A magistrate judge ordered Mr. Pace held pending without bond pending trial. Mr. Ohm, his lawyer, warned that given the coronavirus-influenced schedule, he may not get a trial until 2021.
Mr. Ohm did not respond to an inquiry from The Washington Times.
The Justice Department justified the federal charges by pointing to the gasoline, which prosecutors said traveled across state lines, and making threats on the internet, both of which made the offenses a matter of interstate commerce and subject to the jurisdiction of the federal government.
In a bizarre quirk, federal prosecutors erroneously filed their pretrial Pace document in another criminal case stemming from the protests.
That case involves Micah Avery, 26, who is accused of painting “Yall not tired yet?” on a pedestal on the steps of the Lincoln Memorial.
Mr. Avery was released on bail, and it’s not clear what his defense might be.
In Iowa, local prosecutors have slapped two BLM protesters with a charge of disseminating confidential police information. They say one protester pilfered a police bulletin with details of a lookout for protesters from the pocket of an officer, and another protester shared it with a local television reporter who aired video of the document.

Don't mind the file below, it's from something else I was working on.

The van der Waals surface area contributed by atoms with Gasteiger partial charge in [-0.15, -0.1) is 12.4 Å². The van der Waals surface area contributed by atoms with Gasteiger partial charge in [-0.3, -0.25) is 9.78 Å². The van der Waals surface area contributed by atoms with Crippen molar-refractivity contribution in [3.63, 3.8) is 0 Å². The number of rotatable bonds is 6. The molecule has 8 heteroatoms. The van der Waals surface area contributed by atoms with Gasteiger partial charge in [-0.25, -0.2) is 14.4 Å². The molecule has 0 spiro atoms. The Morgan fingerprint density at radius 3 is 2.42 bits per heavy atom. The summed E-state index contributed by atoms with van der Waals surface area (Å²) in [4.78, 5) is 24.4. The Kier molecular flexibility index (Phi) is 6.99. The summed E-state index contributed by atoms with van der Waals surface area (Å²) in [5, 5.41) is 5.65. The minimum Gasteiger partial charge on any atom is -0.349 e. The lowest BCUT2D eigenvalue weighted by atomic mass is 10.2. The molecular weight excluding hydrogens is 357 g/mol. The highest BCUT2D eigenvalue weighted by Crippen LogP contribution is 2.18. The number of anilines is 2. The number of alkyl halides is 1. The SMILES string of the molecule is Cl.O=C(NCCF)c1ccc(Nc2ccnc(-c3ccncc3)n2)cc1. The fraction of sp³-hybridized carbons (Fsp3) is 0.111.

“Those documents are not supposed to be shared. It’s actually written on them. As soon as they did that, the charge was appropriate,” Des Moines police spokesman Sgt. Paul Parizek told the Associated Press
In Cincinnati, protesters charged with violating the mayor’s imposed curfew have argued to the court that the curfew wasn’t legal because the city council wasn’t involved.
Local 12, the city’s CBS affiliate, reported 494 people were charged with violating curfew.
Nationwide, thousands of people — perhaps tens of thousands — were arrested for curfew violations. Some have begun to beat the charges.
In Philadelphia, Mayor Jim Kenney last week announced all curfew code violations during June would be waived. He said the demonstrators had turned out for a good cause — the Black Lives Matter movement — which excused their violations.
And Los Angeles canceled thousands of curfew violation charges early last month.
In Denver, protesters proposed a class-action lawsuit claiming some 350 curfew arrests were illegal and challenging the methods police used to disperse crowds, saying that using tear gas or flashbang grenades not only trampled on First Amendment rights but also increased risks of contracting the coronavirus during their time in custody.